DRESSED TO KILL (1980) Reviews of Brian De Palma’s ‘Psycho’ US Giallo slasher

New! Visitor ratings! Click on a star to indicate your rating of this movie!


Dressed to Kill is a 1980 American horror-thriller feature film written and directed by Brian De Palma  (Scarface; Phantom of the ParadiseCarrie, The Fury). The plot focuses on the murder of a housewife and an investigation involving a young prostitute who witnessed the murder, the victim’s teenaged son and her psychiatrist.

The original music score was composed by Pino Donaggio (Tourist Trap; Don’t Look Now).

The movie stars Michael Caine (Jaws: The Revenge; The Hand), Angie Dickinson, Nancy Allen and Keith Gordon.


Brian De Palma originally wanted the Norwegian actress Liv Ullmann to play Kate Miller, but she declined because of the violence in the scenario. The role then went to Angie Dickinson. Sean Connery was offered the role of Robert Elliot and was enthusiastic about it but apparently declined on account of previously acquired commitments.

Kate Miller (Angie Dickinson) is a frustrated housewife who is in therapy with New York City psychiatrist Doctor Robert Elliott (Michael Caine). During an appointment, Kate attempts to seduce him, but Elliott rejects her advances.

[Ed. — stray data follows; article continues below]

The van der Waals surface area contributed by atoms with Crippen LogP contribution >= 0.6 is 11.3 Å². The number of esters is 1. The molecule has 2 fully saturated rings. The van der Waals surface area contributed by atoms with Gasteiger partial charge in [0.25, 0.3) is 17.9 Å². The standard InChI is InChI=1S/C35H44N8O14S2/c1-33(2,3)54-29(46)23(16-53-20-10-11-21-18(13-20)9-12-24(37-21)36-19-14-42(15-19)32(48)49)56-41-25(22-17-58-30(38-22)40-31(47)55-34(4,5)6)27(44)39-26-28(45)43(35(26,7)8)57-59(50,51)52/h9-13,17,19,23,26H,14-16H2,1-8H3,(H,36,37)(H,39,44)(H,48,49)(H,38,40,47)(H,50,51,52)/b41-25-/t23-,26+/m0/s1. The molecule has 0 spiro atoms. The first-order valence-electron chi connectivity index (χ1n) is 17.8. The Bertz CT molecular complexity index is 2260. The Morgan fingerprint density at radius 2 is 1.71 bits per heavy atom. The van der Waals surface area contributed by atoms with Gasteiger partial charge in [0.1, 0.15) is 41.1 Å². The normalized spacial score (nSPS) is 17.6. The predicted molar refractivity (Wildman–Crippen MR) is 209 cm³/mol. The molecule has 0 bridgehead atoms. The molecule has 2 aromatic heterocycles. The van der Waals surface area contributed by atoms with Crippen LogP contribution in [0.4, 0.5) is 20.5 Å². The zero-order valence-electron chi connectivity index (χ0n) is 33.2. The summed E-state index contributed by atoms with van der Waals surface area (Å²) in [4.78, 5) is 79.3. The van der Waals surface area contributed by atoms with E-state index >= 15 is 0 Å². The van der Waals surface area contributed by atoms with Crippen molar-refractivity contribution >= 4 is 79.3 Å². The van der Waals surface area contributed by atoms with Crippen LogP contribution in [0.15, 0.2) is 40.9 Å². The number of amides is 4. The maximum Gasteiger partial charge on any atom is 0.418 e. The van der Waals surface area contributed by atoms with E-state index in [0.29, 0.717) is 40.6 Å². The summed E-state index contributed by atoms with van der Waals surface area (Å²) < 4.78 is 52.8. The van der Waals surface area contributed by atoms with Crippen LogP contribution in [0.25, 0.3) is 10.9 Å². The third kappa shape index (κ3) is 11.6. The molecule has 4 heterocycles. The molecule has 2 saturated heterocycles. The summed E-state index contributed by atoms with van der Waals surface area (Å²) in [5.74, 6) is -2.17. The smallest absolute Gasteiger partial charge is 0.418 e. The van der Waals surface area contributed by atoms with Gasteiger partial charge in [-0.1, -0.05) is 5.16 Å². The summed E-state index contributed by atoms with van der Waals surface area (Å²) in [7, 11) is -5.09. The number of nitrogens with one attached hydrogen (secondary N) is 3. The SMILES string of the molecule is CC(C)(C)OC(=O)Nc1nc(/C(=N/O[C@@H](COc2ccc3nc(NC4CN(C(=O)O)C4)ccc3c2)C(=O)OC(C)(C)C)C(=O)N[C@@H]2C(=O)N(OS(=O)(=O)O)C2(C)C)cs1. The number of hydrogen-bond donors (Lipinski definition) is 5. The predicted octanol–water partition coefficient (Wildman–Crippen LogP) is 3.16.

Kate visits the Metropolitan Museum. In a ten-minute sequence entirely without dialogue, she has an unexpected flirtation with a mysterious stranger. Kate and the stranger “stalk” each other through the museum until they finally wind up outside, where Kate joins him in a taxi. They begin to have intercourse and continue at his apartment, unaware that Kate has left her underwear on the floor of the cab.


Hours later, Kate awakens and, thoroughly satisfied with her evening, decides to discreetly leave while the man, Warren Lockman, is asleep. Kate sits at his desk to leave Warren a note and finds a document indicating that he has contracted a sexually transmitted disease. Mortified, she leaves the apartment. But in her haste, she has left her wedding ring on the stranger’s nightstand, so she returns to retrieve it.

dressed to kill

The elevator doors open on the figure of a tall, blonde woman in dark sunglasses wielding a straight razor, and Kate is slashed to death in the elevator. A high-priced call girl, Liz Blake, happens upon the body. She catches a glimpse of the killer, therefore becoming both the prime suspect and the killer’s next target.


Doctor Elliott receives a bizarre answering machine message from “Bobbi,” a transgender patient. Bobbi taunts the psychiatrist for breaking off their therapy sessions, apparently because Elliott refuses to sign the necessary papers for Bobbi to get a sex change operation. Elliott tries to convince Doctor Levy, the patient’s new doctor, that Bobbi is a danger to herself and others…


Buy Criterion Collection Blu-ray from Amazon.com